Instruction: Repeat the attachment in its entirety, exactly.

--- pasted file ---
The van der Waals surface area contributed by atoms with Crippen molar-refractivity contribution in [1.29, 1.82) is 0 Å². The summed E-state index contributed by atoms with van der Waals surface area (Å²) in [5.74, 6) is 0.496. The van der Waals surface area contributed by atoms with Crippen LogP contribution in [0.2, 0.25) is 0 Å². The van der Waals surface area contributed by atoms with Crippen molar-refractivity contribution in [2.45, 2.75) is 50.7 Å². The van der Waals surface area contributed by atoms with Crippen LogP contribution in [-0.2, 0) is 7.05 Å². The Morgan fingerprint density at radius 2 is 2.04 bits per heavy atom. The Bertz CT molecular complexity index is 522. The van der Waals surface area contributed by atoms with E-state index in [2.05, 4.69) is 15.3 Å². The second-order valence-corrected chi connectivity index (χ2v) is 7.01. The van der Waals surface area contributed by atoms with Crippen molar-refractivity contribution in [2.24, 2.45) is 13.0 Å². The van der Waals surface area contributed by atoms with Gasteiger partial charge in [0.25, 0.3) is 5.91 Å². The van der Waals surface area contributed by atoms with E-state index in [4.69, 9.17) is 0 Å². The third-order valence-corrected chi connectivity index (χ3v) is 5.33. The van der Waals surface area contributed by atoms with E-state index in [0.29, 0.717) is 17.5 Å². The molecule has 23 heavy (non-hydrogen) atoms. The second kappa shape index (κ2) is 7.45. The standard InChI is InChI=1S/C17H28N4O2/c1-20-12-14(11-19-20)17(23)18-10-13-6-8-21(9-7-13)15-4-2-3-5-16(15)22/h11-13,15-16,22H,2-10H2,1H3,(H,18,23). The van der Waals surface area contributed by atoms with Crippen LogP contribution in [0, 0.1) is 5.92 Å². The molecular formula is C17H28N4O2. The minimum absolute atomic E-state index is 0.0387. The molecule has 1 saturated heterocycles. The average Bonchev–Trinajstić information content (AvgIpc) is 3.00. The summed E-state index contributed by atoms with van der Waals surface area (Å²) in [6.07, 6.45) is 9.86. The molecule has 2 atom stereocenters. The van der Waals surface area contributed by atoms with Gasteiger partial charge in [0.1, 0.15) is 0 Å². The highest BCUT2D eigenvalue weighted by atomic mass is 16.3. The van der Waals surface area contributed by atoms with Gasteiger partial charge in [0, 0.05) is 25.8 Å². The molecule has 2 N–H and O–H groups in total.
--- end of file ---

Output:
The van der Waals surface area contributed by atoms with Crippen molar-refractivity contribution in [1.29, 1.82) is 0 Å². The summed E-state index contributed by atoms with van der Waals surface area (Å²) in [5.74, 6) is 0.496. The van der Waals surface area contributed by atoms with Crippen LogP contribution in [0.2, 0.25) is 0 Å². The van der Waals surface area contributed by atoms with Crippen molar-refractivity contribution in [2.45, 2.75) is 50.7 Å². The van der Waals surface area contributed by atoms with Crippen LogP contribution in [-0.2, 0) is 7.05 Å². The Morgan fingerprint density at radius 2 is 2.04 bits per heavy atom. The Bertz CT molecular complexity index is 522. The van der Waals surface area contributed by atoms with E-state index in [2.05, 4.69) is 15.3 Å². The second-order valence-corrected chi connectivity index (χ2v) is 7.01. The van der Waals surface area contributed by atoms with Crippen molar-refractivity contribution in [2.24, 2.45) is 13.0 Å². The van der Waals surface area contributed by atoms with Gasteiger partial charge in [0.25, 0.3) is 5.91 Å². The van der Waals surface area contributed by atoms with E-state index in [4.69, 9.17) is 0 Å². The third-order valence-corrected chi connectivity index (χ3v) is 5.33. The van der Waals surface area contributed by atoms with E-state index in [0.29, 0.717) is 17.5 Å². The molecule has 23 heavy (non-hydrogen) atoms. The second kappa shape index (κ2) is 7.45. The standard InChI is InChI=1S/C17H28N4O2/c1-20-12-14(11-19-20)17(23)18-10-13-6-8-21(9-7-13)15-4-2-3-5-16(15)22/h11-13,15-16,22H,2-10H2,1H3,(H,18,23). The van der Waals surface area contributed by atoms with Crippen LogP contribution in [0, 0.1) is 5.92 Å². The molecular formula is C17H28N4O2. The minimum absolute atomic E-state index is 0.0387. The molecule has 1 saturated heterocycles. The average Bonchev–Trinajstić information content (AvgIpc) is 3.00. The summed E-state index contributed by atoms with van der Waals surface area (Å²) in [6.07, 6.45) is 9.86. The molecule has 2 atom stereocenters. The van der Waals surface area contributed by atoms with Gasteiger partial charge in [0.1, 0.15) is 0 Å². The highest BCUT2D eigenvalue weighted by atomic mass is 16.3. The van der Waals surface area contributed by atoms with Gasteiger partial charge in [0, 0.05) is 25.8 Å². The molecule has 2 N–H and O–H groups in total.